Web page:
A Changing Climate
Childs and other researchers have found that in the coming decades, climate change could push hailstorms to become more frequent and drop larger ice pellets in Hail Alley. One study Childs co-authored, for example, predicts three extra days of hail per year come 2100.
This shift seems likely because a few major hailstorm influences will grow stronger and more common over time. For one, a warming atmosphere will evaporate more moisture into the air. Increasing the amount of water in thunderstorms will potentially make them more likely to develop hail, Childs says.
Research also suggests the upward winds of thunderstorms might grow stronger in an increasingly warmer climate, allowing hail to grow larger and keep reaching the cold-enough atmosphere high above. Larger ice pieces, then, stand a better chance of coming all the way to land, boosting the likelihood that a given storm drops significant ice chunks.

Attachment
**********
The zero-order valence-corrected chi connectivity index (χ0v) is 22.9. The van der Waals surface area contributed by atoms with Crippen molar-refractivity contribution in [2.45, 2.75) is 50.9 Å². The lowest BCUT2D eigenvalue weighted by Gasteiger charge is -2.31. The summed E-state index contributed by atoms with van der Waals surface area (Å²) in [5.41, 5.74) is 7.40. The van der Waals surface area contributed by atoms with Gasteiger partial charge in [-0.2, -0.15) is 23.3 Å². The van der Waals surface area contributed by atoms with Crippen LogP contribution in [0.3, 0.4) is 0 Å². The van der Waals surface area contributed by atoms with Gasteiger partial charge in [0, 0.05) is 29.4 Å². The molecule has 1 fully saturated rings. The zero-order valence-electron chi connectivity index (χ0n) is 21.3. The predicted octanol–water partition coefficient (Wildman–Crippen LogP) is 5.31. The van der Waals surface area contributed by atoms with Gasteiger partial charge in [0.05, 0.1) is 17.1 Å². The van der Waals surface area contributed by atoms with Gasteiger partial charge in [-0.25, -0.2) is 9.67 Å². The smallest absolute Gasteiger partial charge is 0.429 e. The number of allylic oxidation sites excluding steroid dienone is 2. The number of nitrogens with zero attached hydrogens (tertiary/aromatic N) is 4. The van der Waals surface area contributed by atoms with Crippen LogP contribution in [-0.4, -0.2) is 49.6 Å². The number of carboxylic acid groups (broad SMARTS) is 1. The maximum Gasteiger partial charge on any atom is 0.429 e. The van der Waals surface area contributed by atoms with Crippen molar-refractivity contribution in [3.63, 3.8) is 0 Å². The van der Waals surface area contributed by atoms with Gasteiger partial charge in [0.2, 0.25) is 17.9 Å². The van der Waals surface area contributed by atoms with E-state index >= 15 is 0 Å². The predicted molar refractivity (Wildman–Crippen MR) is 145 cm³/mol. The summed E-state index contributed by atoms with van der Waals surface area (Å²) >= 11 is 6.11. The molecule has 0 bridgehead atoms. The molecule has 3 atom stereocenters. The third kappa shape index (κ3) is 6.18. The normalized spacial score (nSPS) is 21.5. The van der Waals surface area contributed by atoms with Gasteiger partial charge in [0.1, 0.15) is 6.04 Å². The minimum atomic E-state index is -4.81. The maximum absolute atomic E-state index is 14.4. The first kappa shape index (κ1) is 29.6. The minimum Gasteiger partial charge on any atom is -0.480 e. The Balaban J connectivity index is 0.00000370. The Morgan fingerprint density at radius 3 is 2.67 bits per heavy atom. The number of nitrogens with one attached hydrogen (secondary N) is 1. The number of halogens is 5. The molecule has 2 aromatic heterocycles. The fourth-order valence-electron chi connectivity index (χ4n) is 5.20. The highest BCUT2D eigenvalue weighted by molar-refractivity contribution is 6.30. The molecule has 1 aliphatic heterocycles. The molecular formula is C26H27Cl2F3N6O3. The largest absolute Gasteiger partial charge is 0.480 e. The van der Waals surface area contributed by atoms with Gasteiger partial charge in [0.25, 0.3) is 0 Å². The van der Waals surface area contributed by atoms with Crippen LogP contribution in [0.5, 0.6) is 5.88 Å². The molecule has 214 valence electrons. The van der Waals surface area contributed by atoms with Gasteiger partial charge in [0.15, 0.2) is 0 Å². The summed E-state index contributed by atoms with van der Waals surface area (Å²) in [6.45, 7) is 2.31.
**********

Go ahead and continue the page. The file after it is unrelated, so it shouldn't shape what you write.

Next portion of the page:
These predictions don’t apply across all of the U.S., and hinge on calculations about future atmosphere conditions that may not pan out either. If lower levels of the atmosphere become increasingly moist, for example, hail could become less of a problem since higher humidity makes melting more common, Childs says. And there are caveats to making predictions about future hail events in the West based on data from storm levels in the past. As the areas became more densely populated over time, the likelihood of someone even being in a hailstorm path and reporting the event rose, too.
Regardless, hail research has gained attention in recent years. And maybe that’s because the storm impacts show an array of damaging consequences, from big hailstones smashing car windshields to tons of tiny pellets clogging storm drains and causing flooding events, such as the 2018 storm that killed animals and injured staff at the Cheyenne Mountain Zoo in Colorado. As Childs puts it, “I think people are realizing how dangerous hailstorms can be.”
Editor's note: this story has been updated with the correct location of the Cheyenne Mountain Zoo.